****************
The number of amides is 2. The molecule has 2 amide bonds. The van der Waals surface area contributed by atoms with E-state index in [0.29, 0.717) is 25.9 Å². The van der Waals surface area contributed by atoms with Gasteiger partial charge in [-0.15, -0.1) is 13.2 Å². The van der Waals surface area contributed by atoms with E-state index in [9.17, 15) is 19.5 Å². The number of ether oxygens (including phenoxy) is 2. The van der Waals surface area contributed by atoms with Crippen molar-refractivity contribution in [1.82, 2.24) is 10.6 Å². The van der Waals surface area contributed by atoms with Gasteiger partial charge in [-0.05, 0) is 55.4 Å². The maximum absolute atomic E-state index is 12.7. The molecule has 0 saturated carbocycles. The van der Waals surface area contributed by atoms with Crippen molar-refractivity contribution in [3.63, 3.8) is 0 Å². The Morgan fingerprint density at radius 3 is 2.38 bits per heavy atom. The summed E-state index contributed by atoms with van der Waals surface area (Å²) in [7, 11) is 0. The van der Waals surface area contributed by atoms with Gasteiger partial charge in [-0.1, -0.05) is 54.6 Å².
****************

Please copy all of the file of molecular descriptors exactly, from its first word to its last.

The number of amides is 2. The molecule has 2 amide bonds. The van der Waals surface area contributed by atoms with E-state index in [0.29, 0.717) is 25.9 Å². The van der Waals surface area contributed by atoms with Gasteiger partial charge in [-0.15, -0.1) is 13.2 Å². The van der Waals surface area contributed by atoms with E-state index in [9.17, 15) is 19.5 Å². The number of ether oxygens (including phenoxy) is 2. The van der Waals surface area contributed by atoms with Crippen molar-refractivity contribution in [1.82, 2.24) is 10.6 Å². The van der Waals surface area contributed by atoms with Gasteiger partial charge in [-0.05, 0) is 55.4 Å². The maximum absolute atomic E-state index is 12.7. The molecule has 0 saturated carbocycles. The van der Waals surface area contributed by atoms with Crippen molar-refractivity contribution in [3.63, 3.8) is 0 Å². The Morgan fingerprint density at radius 3 is 2.38 bits per heavy atom. The summed E-state index contributed by atoms with van der Waals surface area (Å²) in [7, 11) is 0. The van der Waals surface area contributed by atoms with Gasteiger partial charge in [-0.1, -0.05) is 54.6 Å².